Minority patients underrepresented in Covid-19 trials despite greater willingness to participate, report finds
When Wanda McClain was working at Brigham and Women’s Hospital last March and April, she and other clinicians noticed something about the sick patients occupying beds.
“They were much more diverse than, you know, our traditional patients,” the former VP of community health and health equity said. “It showed very clearly the disproportionate impact that Covid is having on communities of color.”
What McClain observed in Boston is on par with numbers collected across the country. Black Americans are nearly three times more likely than white Americans to be hospitalized with Covid-19, and nearly twice as likely to die, the CDC reports. Hispanic or Latinx Americans are three times as likely to find themselves in a hospital bed, and more than twice as likely to die. And American Indian or Alaska Native community members are 3.5 times as likely to be hospitalized, and more than twice as likely to die.
Yet Black participants made up only 9.7% and 9.8% of Moderna and Pfizer/BioNTech’s Phase III vaccine trials, respectively — despite representing just over 13% of the US population. Hispanic or Latinx volunteers made up 20% and 26.2%, which is actually over census levels. But American Indian and Alaska Native volunteers? Just 0.8% and 0.6% of the trials, respectively.
“A lot has happened I think in the last 12 to 18 months, and we thought it was really appropriate at this point in time to really dig deeply into some of those challenges that have surfaced,” Clare Grace, Parexel’s first chief patient officer, told Endpoints News.
The Newton, MA-based CRO conducted listening sessions with physicians, interviews with the public, patient advisory council meetings, and a global survey to gauge perspectives on clinical trial diversity. And on Thursday morning, it published the results.
A key theme that emerged was trust, both Grace and McClain said — or rather, a lack thereof.
“This is before the vaccine was actually approved for emergency use, and I think we were in the midst of appointing people to the vaccine trials, so we were running up against those issues of trust and mistrust,” McClain said, who participated in a focus group with other physicians.
One interesting finding was that of 1,945 people surveyed in the US, Canada, UK, Australia, France, Hungary, Italy, Mexico, Poland and Spain, more non-white respondents said they’d be both willing to participate in a Covid-19 trial and take a vaccine. Yet in the US, communities of color are now getting vaccinated at much slower rates.
“I think what’s really important to remember is that, you know, different countries have different experiences around the pandemic in particular,” Grace said. “And so some of those countries have had very, very difficult times, whereas others have got more sophisticated healthcare systems and (are) generally a little bit more inclusive.”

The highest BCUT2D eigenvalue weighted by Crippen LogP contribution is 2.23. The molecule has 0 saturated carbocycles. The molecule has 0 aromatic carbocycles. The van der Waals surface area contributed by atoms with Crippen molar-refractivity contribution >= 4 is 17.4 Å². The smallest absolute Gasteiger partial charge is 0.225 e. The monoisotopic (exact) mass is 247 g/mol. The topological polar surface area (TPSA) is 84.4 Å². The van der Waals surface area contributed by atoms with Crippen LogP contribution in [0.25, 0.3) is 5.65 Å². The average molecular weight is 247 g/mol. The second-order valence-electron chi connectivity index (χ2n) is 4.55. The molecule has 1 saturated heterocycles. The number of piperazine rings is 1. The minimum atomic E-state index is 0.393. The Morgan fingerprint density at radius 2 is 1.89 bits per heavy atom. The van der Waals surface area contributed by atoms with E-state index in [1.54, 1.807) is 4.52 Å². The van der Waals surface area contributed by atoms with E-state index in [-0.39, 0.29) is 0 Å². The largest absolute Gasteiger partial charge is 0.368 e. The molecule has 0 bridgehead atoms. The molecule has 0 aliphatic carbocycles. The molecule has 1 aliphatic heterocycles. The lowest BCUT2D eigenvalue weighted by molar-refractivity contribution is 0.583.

When Brigham and Women’s set up Covid-19 testing, McClain noticed that people of color wanted to get tested, but were limited by a lack of information, or a lack of trust.
“It’s hard to have trust if people don’t know you,” she said.
So the hospital distributed information in multiple languages, and screened people for social determinants of health. They handed out bags of groceries at the test sites, and did things like screen for domestic violence.
“Really beginning to address those barriers that might limit someone’s ability to participate in the trial, that was a big piece of it — of earning their trust and educating them at the same time,” she said.
Other barriers discussed in the report include how much time it takes to participate in a clinical trial, or the transportation required to get to a trial site. Survey participants cited the number of required study visits as the greatest barrier, followed by visit duration, and payment for travel or for participation.
“Clinical trials, especially those within minorities and in certain areas, need to be accessible for those with limitations, both physically and financially. Many forget that even in this day and age not everyone has access to the internet or public forms of transportation,” an unnamed respondent said.
“Some women, some African American women, don’t have time to come to chemo because they have children at home that have to be cared for,” said Yasmeem Watson, a patient advisory council member. “They don’t have time to come to medical appointments. They would love to be cured and love to be healed, but sometimes it is beyond their control.”
Going forth, McClain says she wants to see biopharma companies hold themselves accountable, and develop robust community engagement strategies around “getting to know and investing in — and I’m using that word deliberately — making investments in those communities.” That means listening to patients, and creating programs for young people to build the next generation of diverse professionals.
“None of this is going to be done with a snap of the finger,” she said.
Social: via Parexel website